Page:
Doctor of Philosophy candidate
As a scientist you’re part of an effort to do something that is universally good, says Awanis Azizan who came to AUT as an international student from Malaysia to study a PhD in marine biology.
“The work I’m involved in is not just good for certain people or for my family or community, but it’s good for us all; and that includes all life forms. My research deals with really important issues like the effect of climate change on shellfish health, and the impact that has on the aquaculture industry.
“I only have so many heartbeats left, and I want them to go towards ameliorating the negative changes brought about by humanity’s actions. I know this sounds ambitious, but I’m a strong-willed person and want to focus on research that addresses the world’s most pressing issues and that is undeniably for the greater good.”
Currently completing the last few experimental studies for her PhD as well as writing her thesis, Awanis is already looking ahead at what her next step will be.
“Once I complete my PhD, I envision working closely with environmental defence agencies and policymakers. I've been browsing job opportunities in New Zealand and Australia in my spare time and trying to figure out what I would like to do next.”
Making a difference to marine life
For her doctoral research Awanis is investigating the impact environmental factors have on the Green-lipped mussel, a species that is extremely important to New Zealand’s aquaculture industry. Her PhD is funded by a scholarship from the Malaysian government and supervised by Professor Andrea C. Alfaro.
“My research focuses on the biological functions and molecular mechanisms involved in New Zealand Green-lipped mussels in response to environmental influences like summer mortalities and pathogen co-infection. I’m also interested in developing new tools for assessing mussel health and identifying mechanisms of disease and resistance.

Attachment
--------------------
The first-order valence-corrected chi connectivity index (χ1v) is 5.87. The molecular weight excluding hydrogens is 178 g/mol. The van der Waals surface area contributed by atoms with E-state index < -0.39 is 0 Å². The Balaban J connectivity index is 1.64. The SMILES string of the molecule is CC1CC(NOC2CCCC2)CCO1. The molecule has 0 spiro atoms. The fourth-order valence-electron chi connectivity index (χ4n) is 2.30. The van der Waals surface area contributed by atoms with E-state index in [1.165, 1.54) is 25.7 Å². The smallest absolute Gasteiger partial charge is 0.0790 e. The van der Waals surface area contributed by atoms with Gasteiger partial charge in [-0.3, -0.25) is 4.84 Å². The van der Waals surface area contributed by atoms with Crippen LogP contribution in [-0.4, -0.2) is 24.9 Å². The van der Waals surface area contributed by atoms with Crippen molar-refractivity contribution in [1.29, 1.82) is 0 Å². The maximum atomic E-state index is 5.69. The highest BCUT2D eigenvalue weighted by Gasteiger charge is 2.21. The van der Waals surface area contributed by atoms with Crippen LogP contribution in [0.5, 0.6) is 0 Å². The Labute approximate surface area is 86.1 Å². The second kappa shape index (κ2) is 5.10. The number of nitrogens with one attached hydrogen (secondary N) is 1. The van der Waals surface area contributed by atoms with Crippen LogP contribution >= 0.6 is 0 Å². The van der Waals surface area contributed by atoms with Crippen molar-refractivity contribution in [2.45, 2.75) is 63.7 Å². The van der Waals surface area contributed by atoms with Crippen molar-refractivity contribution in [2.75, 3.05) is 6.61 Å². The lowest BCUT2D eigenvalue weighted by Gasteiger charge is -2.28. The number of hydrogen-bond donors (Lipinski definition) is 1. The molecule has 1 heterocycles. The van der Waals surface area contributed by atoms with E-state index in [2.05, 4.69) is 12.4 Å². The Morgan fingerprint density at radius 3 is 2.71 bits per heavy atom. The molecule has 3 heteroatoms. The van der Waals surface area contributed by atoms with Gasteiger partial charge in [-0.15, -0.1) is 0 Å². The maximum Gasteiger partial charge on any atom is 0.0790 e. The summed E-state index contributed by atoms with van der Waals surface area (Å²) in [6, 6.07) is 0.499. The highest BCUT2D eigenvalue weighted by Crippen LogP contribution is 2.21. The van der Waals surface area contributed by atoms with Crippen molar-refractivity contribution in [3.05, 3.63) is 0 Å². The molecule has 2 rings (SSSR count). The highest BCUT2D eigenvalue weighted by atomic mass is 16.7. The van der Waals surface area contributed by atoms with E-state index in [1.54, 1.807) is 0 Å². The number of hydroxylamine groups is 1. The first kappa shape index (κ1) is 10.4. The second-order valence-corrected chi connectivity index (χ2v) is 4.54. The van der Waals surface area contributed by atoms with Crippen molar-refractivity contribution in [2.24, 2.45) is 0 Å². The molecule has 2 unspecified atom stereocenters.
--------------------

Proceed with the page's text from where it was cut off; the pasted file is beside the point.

“This research programme is not for the non-committed! But if you are optimistic, believe that this is a meaningful pursuit, don't mind being part of a ‘movement’, enjoy complex challenges and respect the many different systems for valuing nature, oceans and its inhabitants, then go for it.”
Being able to share her work with other researchers is something Awanis is particularly proud of.
“I received the best poster award from AUT for my first paper that was published in the Metabolomics journal. This work is paramount to explaining a lot of the background of my PhD project, so I'm really excited that it's out in the world. This year, I’ve also enjoyed the opportunity to supervise two undergraduate research students alongside with my primary supervisor on Green-lipped mussels projects, focusing on shellfish diseases.”
She carefully considered her options for doctoral study before deciding to come to AUT, Awanis says.
“Education is an investment in yourself and your future, so it’s important to consider the reputation and resources of your university, and how you might be able to contribute to them and develop as a learner and a leader. I started by consulting a lot of rankings and looking through ResearchGate profiles of AUT researchers relevant to my research interest.
“I also carefully considered what country I wanted to be in. The New Zealand aquaculture tended to grow faster in influence and talent when it comes to tackling the effect of climate change than other countries. Coming from Malaysia, New Zealand was also a more comfortable cultural fit for me.”
It’s a decision Awanis hasn’t regretted.
“I’ve enjoyed everything about my studies so far. Sometimes, I work outside in the environment, and at other times I work on challenging quantitative problems and bioinformatics analysis. I get to work with and talk to good people who are fun and value nature the way I do. I couldn't have wanted anything more and it’s already more than I ever imagined.”